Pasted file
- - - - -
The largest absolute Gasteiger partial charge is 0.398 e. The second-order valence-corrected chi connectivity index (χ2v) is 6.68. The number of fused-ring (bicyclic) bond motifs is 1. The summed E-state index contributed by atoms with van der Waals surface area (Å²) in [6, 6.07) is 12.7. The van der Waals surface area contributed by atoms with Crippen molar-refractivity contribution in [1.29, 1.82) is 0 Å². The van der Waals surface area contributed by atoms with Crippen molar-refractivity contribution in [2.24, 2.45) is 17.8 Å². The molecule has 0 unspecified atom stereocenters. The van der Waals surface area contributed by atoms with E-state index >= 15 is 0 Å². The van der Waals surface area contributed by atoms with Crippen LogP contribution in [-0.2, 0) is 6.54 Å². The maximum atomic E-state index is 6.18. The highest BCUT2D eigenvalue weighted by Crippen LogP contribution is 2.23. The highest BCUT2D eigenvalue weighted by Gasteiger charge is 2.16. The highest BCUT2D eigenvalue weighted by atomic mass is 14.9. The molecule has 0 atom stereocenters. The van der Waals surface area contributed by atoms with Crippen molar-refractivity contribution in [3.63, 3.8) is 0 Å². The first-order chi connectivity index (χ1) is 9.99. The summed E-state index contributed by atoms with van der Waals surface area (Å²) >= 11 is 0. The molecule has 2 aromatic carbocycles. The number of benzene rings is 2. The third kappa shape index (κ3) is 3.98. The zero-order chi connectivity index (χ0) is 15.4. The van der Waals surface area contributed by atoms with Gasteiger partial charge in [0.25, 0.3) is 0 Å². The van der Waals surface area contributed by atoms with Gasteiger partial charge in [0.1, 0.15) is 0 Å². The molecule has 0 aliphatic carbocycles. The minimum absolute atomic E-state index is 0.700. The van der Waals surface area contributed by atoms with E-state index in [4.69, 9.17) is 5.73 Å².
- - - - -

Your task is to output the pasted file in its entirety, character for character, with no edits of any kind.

The largest absolute Gasteiger partial charge is 0.398 e. The second-order valence-corrected chi connectivity index (χ2v) is 6.68. The number of fused-ring (bicyclic) bond motifs is 1. The summed E-state index contributed by atoms with van der Waals surface area (Å²) in [6, 6.07) is 12.7. The van der Waals surface area contributed by atoms with Crippen molar-refractivity contribution in [1.29, 1.82) is 0 Å². The van der Waals surface area contributed by atoms with Crippen molar-refractivity contribution in [2.24, 2.45) is 17.8 Å². The molecule has 0 unspecified atom stereocenters. The van der Waals surface area contributed by atoms with E-state index >= 15 is 0 Å². The van der Waals surface area contributed by atoms with Crippen LogP contribution in [-0.2, 0) is 6.54 Å². The maximum atomic E-state index is 6.18. The highest BCUT2D eigenvalue weighted by Crippen LogP contribution is 2.23. The highest BCUT2D eigenvalue weighted by Gasteiger charge is 2.16. The highest BCUT2D eigenvalue weighted by atomic mass is 14.9. The molecule has 0 atom stereocenters. The van der Waals surface area contributed by atoms with Crippen molar-refractivity contribution in [3.63, 3.8) is 0 Å². The first-order chi connectivity index (χ1) is 9.99. The summed E-state index contributed by atoms with van der Waals surface area (Å²) >= 11 is 0. The molecule has 2 aromatic carbocycles. The number of benzene rings is 2. The third kappa shape index (κ3) is 3.98. The zero-order chi connectivity index (χ0) is 15.4. The van der Waals surface area contributed by atoms with Gasteiger partial charge in [0.25, 0.3) is 0 Å². The van der Waals surface area contributed by atoms with Gasteiger partial charge in [0.1, 0.15) is 0 Å². The molecule has 0 aliphatic carbocycles. The minimum absolute atomic E-state index is 0.700. The van der Waals surface area contributed by atoms with E-state index in [4.69, 9.17) is 5.73 Å².